The COVID-19 pandemic has presented a huge challenge to U.S. hospitals. Many of them have experienced surges of coronavirus patients in the past few months.
All had to cancel non-emergency surgeries for a time this spring. That’s affected their financial bottom lines and led to significant layoffs.
CGTN’s Hendrik Sybrandy reports from the state of Colorado.
It’s been an unprecedented time for America’s 5,200 hospitals. The ones that were overwhelmed by COVID-19 patients, like Medical Center of Aurora, Colorado.
“Just yesterday we discharged a patient that’s been in the hospital for 76 days,” said Dr. Phil Stahel, the hospital’s Chief Medical Officer. “Two and a half months.”
And those that weren’t, like Delta County Memorial Hospital, 470 kilometers to the west. “There are other communities that were hit much harder than we were,” said Matt Heyn, the hospital’s C.E.O.
Heyn said the impact to his facility has been felt financially. “Pretty significant,” he said. “We saw a 20 percent decrease in our net patient revenue in the month of March. April was down 46 percent.”
A $4.6 million loss at the Delta hospital in the two months combined. When hospitals were told to cancel non-emergency surgeries in March for safety reasons and to free up bed capacity, a revenue stream they depend on to stay viable was cut off. “COVID has had a tremendous financial impact,” Stahel said, adding that patient volumes and revenues at his facility were down significantly in April and May.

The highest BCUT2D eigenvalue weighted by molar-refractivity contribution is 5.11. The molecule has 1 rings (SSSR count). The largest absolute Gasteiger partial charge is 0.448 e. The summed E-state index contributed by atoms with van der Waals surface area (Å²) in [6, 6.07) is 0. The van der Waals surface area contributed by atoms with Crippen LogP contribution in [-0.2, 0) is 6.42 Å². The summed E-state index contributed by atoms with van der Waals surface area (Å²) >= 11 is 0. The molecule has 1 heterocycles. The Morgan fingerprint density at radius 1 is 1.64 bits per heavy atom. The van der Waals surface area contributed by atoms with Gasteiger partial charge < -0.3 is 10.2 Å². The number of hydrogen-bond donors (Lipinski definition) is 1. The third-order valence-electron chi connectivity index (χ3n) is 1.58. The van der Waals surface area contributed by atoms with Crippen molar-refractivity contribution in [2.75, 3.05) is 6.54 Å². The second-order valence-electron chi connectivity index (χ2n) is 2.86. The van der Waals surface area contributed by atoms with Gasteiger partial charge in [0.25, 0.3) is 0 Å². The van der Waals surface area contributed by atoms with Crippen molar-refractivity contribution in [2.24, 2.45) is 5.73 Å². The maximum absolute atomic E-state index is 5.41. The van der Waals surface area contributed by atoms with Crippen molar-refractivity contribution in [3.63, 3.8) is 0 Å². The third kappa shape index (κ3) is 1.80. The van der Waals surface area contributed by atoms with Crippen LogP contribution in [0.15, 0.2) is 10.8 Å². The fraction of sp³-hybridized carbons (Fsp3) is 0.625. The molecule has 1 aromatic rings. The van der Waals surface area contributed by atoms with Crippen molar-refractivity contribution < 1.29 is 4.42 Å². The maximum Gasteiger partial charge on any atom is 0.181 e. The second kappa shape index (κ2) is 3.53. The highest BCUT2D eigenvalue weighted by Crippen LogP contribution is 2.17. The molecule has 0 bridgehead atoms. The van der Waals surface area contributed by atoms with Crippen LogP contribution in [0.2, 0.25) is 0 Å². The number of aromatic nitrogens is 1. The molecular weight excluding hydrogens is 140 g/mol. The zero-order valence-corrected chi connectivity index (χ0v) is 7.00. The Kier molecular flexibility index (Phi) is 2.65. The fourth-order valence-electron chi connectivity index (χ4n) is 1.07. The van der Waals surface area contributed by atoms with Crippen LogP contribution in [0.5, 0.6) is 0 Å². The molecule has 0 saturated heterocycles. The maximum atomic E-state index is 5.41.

“We’re expecting a 4.1 billion dollar impact to hospitals through the end of the year due to COVID,” said Katherine Mulready, Colorado Hospital Association Senior V.P. And, she pointed out, that’s just in her state.
“Certainly the economy has impacted people’s ability to afford elective procedures, if they can wait,” she stressed.
The economy has also led many more Americans to enroll in Medicaid, a public assistance program that doesn’t fully reimburse hospitals for the health care they provide. While federal pandemic relief dollars have helped these facilities. “That helped decrease some of the losses,” Heyn said.
He said holding onto business remains a challenge at a time of urban migration, when he argued rural health care is under attack.
“We should be able to keep those patients local just so long as we continue to provide a high-quality product,” Heyn said.
Although 1.4 million healthcare workers in the U.S. lost their jobs in April, both the Delta and Aurora hospitals have managed to avoid layoffs. “We are extremely proud of that accomplishment,” Stahel said.
He said some belt-tightening has been required. Spine surgeons who rely on expensive implants were asked:
“Would you be amenable to using not a cheaper implant but an equivalent implant of lesser cost and we’ve been able to save significant money with that,” Stahel said.
Most but not all elective surgeries have now resumed. Hospitals remain on guard for further COVID-19 surges. Colorado has been less hard hit than other states. “While we’re doing okay today, the story may be a different a year from now,” Mulready said.
Without hospitals, Mulready pointed out, we don’t have a functioning society. In many ways, 2020 is putting these critical places to the test.